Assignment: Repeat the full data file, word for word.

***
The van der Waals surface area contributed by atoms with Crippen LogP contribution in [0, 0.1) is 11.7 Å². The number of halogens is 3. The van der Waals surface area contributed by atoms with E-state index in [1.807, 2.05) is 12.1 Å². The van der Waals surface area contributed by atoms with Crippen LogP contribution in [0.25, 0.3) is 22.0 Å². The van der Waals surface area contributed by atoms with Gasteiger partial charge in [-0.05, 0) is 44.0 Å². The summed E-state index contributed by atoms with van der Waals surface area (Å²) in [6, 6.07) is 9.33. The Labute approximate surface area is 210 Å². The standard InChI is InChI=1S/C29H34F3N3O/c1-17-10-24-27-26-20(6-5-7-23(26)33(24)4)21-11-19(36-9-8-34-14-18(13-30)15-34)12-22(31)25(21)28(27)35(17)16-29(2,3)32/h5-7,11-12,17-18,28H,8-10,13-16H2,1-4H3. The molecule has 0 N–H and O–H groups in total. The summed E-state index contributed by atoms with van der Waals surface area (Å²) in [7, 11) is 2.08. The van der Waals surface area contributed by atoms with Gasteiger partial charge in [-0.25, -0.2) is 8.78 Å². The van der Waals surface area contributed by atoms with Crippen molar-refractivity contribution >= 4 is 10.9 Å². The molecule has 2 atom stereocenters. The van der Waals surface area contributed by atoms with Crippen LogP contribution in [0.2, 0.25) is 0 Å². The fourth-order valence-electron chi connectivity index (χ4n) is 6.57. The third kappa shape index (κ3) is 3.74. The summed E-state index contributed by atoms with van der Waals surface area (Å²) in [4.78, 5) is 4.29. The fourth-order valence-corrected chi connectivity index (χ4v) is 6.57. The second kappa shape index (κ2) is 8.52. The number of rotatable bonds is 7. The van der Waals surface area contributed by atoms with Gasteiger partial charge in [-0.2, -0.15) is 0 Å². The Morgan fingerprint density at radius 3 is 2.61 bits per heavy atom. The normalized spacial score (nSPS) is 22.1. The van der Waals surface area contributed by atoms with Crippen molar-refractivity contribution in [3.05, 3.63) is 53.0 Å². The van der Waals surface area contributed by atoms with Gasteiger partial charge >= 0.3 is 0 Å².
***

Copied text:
The van der Waals surface area contributed by atoms with Crippen LogP contribution in [0, 0.1) is 11.7 Å². The number of halogens is 3. The van der Waals surface area contributed by atoms with E-state index in [1.807, 2.05) is 12.1 Å². The van der Waals surface area contributed by atoms with Crippen LogP contribution in [0.25, 0.3) is 22.0 Å². The van der Waals surface area contributed by atoms with Gasteiger partial charge in [-0.05, 0) is 44.0 Å². The summed E-state index contributed by atoms with van der Waals surface area (Å²) in [6, 6.07) is 9.33. The Labute approximate surface area is 210 Å². The standard InChI is InChI=1S/C29H34F3N3O/c1-17-10-24-27-26-20(6-5-7-23(26)33(24)4)21-11-19(36-9-8-34-14-18(13-30)15-34)12-22(31)25(21)28(27)35(17)16-29(2,3)32/h5-7,11-12,17-18,28H,8-10,13-16H2,1-4H3. The molecule has 0 N–H and O–H groups in total. The summed E-state index contributed by atoms with van der Waals surface area (Å²) in [7, 11) is 2.08. The van der Waals surface area contributed by atoms with Gasteiger partial charge in [-0.25, -0.2) is 8.78 Å². The van der Waals surface area contributed by atoms with Crippen molar-refractivity contribution >= 4 is 10.9 Å². The molecule has 2 atom stereocenters. The van der Waals surface area contributed by atoms with Crippen LogP contribution in [0.2, 0.25) is 0 Å². The fourth-order valence-electron chi connectivity index (χ4n) is 6.57. The third kappa shape index (κ3) is 3.74. The summed E-state index contributed by atoms with van der Waals surface area (Å²) in [4.78, 5) is 4.29. The fourth-order valence-corrected chi connectivity index (χ4v) is 6.57. The second kappa shape index (κ2) is 8.52. The number of rotatable bonds is 7. The van der Waals surface area contributed by atoms with Gasteiger partial charge in [-0.2, -0.15) is 0 Å². The Morgan fingerprint density at radius 3 is 2.61 bits per heavy atom. The normalized spacial score (nSPS) is 22.1. The van der Waals surface area contributed by atoms with Crippen molar-refractivity contribution in [3.05, 3.63) is 53.0 Å². The van der Waals surface area contributed by atoms with Gasteiger partial charge >= 0.3 is 0 Å².